Commissioners deny duplex development
Mary Ann Stewart hopes to build some type of residential dwelling in Eudora, but action taken by the Eudora Planning and Zoning Commission may restrict her options.
At the commission's monthly meeting last Wednesday, Stewart requested a change in zoning from single-family residential to multi-family residential for 19 lots. An engineering firm hired by Stewart, Lawrence-based Peridian Group, submitted the plan to the commission with the intent of building duplexes instead of single-family homes. The three-and-a-half acres of land are north of 8th street, north of where the new Pinecrest III addition is to be built.
The commission voted against recommending the change in zoning to the Eudora City Council by a 3-2 vote. Commission members Ken Adkinson and Glenn Bartlett voted against the opposed motion, Rose House was not present.
Commissioners denied the zoning change request only after holding a public hearing on the issue.
Peridian engineer Branden Boyd proposed the 19 single-family lots change to 10 duplexes.
"We'd like to put in affordable housing and this is a great place and a great time to do this," he said. "I think this would be the smartest use for that area."
But several residents living in the area said they opposed the duplex development because of the possibility of increased traffic in the area. Chuck Wingebach, 805 Pine Street, agreed the development could cause too much traffic.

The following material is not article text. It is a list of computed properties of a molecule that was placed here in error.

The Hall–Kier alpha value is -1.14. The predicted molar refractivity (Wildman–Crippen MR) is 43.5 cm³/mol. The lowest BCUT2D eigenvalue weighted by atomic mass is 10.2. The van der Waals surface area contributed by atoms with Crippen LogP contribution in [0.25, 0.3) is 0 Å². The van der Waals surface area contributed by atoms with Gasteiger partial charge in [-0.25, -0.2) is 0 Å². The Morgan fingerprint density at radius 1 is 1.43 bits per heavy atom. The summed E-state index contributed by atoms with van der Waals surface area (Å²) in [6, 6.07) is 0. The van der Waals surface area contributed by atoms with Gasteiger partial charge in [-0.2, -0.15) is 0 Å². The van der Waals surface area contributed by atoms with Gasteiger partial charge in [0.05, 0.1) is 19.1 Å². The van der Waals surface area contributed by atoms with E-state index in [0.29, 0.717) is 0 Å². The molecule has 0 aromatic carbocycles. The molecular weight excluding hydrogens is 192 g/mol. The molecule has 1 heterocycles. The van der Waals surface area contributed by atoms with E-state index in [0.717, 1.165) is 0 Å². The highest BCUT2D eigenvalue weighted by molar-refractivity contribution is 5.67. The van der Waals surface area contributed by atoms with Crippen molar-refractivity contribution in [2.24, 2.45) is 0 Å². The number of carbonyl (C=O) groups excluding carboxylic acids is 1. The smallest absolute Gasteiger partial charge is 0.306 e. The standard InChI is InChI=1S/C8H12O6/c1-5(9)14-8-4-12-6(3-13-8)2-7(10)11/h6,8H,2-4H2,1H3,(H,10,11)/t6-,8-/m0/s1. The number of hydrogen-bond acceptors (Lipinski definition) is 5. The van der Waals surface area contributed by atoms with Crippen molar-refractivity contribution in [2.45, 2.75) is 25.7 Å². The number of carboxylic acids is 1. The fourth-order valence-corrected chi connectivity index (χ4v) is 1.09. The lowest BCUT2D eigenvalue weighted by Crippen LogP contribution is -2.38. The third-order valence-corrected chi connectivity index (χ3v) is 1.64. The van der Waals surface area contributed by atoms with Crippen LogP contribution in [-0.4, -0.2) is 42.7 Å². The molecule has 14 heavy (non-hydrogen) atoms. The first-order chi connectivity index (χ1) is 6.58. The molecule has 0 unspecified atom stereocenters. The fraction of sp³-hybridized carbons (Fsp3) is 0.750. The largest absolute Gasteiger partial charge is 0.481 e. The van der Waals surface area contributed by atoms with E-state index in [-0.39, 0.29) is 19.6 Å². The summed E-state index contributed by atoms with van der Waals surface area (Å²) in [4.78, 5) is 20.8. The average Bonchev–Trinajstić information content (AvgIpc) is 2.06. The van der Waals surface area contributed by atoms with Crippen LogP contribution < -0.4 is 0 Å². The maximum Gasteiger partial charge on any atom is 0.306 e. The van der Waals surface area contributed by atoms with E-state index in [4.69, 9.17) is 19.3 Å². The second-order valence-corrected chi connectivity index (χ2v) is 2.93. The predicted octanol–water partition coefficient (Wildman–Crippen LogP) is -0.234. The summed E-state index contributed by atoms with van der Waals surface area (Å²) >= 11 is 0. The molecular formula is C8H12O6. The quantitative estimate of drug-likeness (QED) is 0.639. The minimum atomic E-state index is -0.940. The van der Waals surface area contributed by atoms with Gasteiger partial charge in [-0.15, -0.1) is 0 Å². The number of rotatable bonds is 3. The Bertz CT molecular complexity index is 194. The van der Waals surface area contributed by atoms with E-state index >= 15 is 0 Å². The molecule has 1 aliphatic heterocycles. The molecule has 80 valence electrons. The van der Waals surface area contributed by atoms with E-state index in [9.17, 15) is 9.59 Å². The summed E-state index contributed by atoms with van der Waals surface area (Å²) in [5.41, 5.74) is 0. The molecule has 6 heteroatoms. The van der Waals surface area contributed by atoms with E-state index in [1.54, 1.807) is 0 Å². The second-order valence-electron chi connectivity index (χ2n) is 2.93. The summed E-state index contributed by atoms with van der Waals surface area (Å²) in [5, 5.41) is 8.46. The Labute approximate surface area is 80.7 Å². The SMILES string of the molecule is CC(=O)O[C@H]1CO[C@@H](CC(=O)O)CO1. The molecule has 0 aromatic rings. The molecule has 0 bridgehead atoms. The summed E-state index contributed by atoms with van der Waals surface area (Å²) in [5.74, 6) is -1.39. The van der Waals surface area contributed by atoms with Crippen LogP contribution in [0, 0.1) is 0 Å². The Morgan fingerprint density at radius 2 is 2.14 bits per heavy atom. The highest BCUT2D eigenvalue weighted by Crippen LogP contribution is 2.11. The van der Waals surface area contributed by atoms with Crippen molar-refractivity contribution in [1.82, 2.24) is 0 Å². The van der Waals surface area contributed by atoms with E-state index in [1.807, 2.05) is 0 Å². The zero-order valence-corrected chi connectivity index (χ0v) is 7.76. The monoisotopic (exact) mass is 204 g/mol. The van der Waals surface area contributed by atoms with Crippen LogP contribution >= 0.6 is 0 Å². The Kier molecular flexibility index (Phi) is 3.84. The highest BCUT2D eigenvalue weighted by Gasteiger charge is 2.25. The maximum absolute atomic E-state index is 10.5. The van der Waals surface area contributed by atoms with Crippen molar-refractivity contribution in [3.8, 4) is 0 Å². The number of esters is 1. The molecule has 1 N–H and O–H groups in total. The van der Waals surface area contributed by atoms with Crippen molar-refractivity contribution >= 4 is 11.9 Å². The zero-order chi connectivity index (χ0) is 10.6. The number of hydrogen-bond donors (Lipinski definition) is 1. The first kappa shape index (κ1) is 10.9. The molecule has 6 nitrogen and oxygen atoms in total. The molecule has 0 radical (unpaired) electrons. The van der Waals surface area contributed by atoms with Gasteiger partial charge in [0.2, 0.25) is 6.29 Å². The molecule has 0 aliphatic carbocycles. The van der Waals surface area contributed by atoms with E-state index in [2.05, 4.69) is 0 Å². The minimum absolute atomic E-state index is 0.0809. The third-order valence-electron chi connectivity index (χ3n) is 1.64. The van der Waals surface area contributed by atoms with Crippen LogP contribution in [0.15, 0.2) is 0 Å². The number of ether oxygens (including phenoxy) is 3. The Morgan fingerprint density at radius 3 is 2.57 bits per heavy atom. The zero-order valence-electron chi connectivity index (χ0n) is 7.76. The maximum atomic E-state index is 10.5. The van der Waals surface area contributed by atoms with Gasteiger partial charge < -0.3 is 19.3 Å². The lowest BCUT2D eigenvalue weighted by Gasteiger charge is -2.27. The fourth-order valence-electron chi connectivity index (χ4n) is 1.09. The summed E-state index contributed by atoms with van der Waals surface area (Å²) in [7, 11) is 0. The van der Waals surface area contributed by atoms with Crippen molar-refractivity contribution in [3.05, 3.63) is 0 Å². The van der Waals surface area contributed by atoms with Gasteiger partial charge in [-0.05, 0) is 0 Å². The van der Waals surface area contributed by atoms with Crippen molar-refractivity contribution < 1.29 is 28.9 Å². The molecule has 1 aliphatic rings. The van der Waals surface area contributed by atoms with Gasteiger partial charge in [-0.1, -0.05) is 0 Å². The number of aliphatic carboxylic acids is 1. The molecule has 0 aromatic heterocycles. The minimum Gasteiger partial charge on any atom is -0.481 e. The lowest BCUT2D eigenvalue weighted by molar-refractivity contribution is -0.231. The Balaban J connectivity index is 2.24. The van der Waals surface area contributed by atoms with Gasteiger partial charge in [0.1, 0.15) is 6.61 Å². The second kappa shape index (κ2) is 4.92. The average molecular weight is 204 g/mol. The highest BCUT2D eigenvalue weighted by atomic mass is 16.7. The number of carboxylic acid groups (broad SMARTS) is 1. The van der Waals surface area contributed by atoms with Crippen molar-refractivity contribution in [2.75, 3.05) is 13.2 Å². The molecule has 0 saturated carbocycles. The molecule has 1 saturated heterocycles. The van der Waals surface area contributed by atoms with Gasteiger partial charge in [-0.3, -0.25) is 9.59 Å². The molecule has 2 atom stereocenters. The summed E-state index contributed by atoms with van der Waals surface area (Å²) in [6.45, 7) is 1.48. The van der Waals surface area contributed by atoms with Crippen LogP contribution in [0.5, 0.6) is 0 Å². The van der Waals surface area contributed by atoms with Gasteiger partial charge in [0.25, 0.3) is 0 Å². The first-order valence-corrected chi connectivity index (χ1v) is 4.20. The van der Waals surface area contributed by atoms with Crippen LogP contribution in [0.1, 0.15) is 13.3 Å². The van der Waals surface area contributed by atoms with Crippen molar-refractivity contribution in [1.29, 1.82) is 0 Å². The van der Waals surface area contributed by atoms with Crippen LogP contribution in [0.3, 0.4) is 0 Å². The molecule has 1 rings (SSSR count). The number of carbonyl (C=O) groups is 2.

"I'm going to have 40 vehicles going in and out of the area and that's not including Pinecrest," he said.
Walter Sisson, 821 Pine Street, said he also opposed the development because of the traffic and the possible danger it would pose to children in the area.
"I've got a four-year-old and we play on the street," Sisson said. "The change in traffic would dramatically change the tone of the street. I don't see any positives from the duplexes. I see only negatives."
Rose Sieber said many residents she talked to were also against the development. She presented the commission with a collection of 42 signatures of residents opposed to the zoning change.
The council could go against the commission's recommendation and approve the duplex zoning, although it's unlikely by past votes. Stewart said even if her request was denied at the council level, she planned on putting some form of housing development on the property.
"If they say no, we'll probably just build small houses down there," Stewart said. "With 8th Street going in, it raises the value of the area. I'll have to do something with it."
The commission's recommendation is expected to go before the council at its May 14 meeting.